CVS’s argument was contrary to how courts and federal agencies have interpreted the law for decades. In 1985, the U.S. Supreme Court recognized that the Rehabilitation Act, to achieve its purposes of eliminating the barriers that prevent individuals with disabilities from fully participating in society, must cover practices that have the effect of denying individuals with disabilities meaningful access to benefits available to others, even in the absence of intentional discrimination. Lower courts, as well as federal agencies responsible for enforcing protections against disability discrimination, adopted that standard.
Based on those precedents, the U.S. Court of Appeals for the Ninth Circuit ruled in 2020 that the Does’ case against CVS could proceed. In 2019, however, a different federal court had broken with precedent and ruled that the ACA and Rehabilitation Act cover only intentional discrimination. To resolve that disagreement among the courts, the Supreme Court granted CVS’s petition asking it to review the case.
After the Supreme Court granted review, Public Citizen Litigation Group joined the team of attorneys representing the Does, which includes the Los Angeles-based organization Consumer Watchdog and the law firm Whatley Kallas. Public Citizen served as the principal drafter of the brief on behalf of the Does.
Filed in mid-October, the brief explains that the laws’ broad language covers exclusionary effects as well as intentional disparate treatment. That protection, it explains, is particularly important in the area of disability rights, because overt discrimination (such as policies expressly denying benefits to people using wheelchairs) is less common than obstacles (such as stairs) that unintentionally deny access to individuals with disabilities. As the brief points out, CVS’s position, by its own admission, would provide that universities could enforce no-beard policies against African American men with medical conditions that prevent shaving, that preschools could refuse to accommodate dietary needs of kindergartners, and that the federal government could drop its court-ordered efforts to redesign U.S. currency to make it accessible to individuals with visual impairments.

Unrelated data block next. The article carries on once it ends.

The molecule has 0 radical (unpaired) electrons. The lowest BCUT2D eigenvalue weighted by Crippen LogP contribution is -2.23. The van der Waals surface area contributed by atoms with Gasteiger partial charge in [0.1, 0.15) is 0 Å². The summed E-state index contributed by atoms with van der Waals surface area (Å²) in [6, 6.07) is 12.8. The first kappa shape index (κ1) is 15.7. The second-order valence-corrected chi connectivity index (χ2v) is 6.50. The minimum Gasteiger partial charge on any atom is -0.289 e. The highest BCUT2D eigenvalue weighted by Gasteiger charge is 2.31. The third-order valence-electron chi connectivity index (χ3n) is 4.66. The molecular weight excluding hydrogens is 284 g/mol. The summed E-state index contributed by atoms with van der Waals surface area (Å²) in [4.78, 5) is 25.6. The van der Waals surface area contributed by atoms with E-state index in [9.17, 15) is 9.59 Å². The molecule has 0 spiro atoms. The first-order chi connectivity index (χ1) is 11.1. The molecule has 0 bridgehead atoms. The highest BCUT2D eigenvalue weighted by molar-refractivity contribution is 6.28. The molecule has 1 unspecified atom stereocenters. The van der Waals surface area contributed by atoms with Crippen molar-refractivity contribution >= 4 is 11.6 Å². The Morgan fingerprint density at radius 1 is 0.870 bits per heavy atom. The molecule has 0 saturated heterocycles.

The federal government, in a brief filed by the Solicitor General of the United States, weighed in strongly supporting the arguments made in the Does’ brief. Meanwhile, CVS, seemingly oblivious to the radical implications of the positions taken by its attorneys, initially responded to criticisms and calls for a boycott by disability rights groups by claiming it “ha[s] always and will continue to strongly support essential and foundational legal protections for people with disabilities.”
Then, in a press release issued November 10, 2021, CVS announced that it would withdraw its petition before the Supreme Court because of pressure from disability rights groups. The release, issued jointly with disability rights organizations the American Association of People with Disabilities, the Bazelon Center for Mental Health Law, the Disability Rights Education and Defense Fund, and the National Council on Independent Living, states that CVS will pursue “policy solutions in collaboration with the disability community [that] will help protect access to affordable health plan programs that apply equally to all members,” and that CVIS “will not pursue the matter further before the Supreme Court.”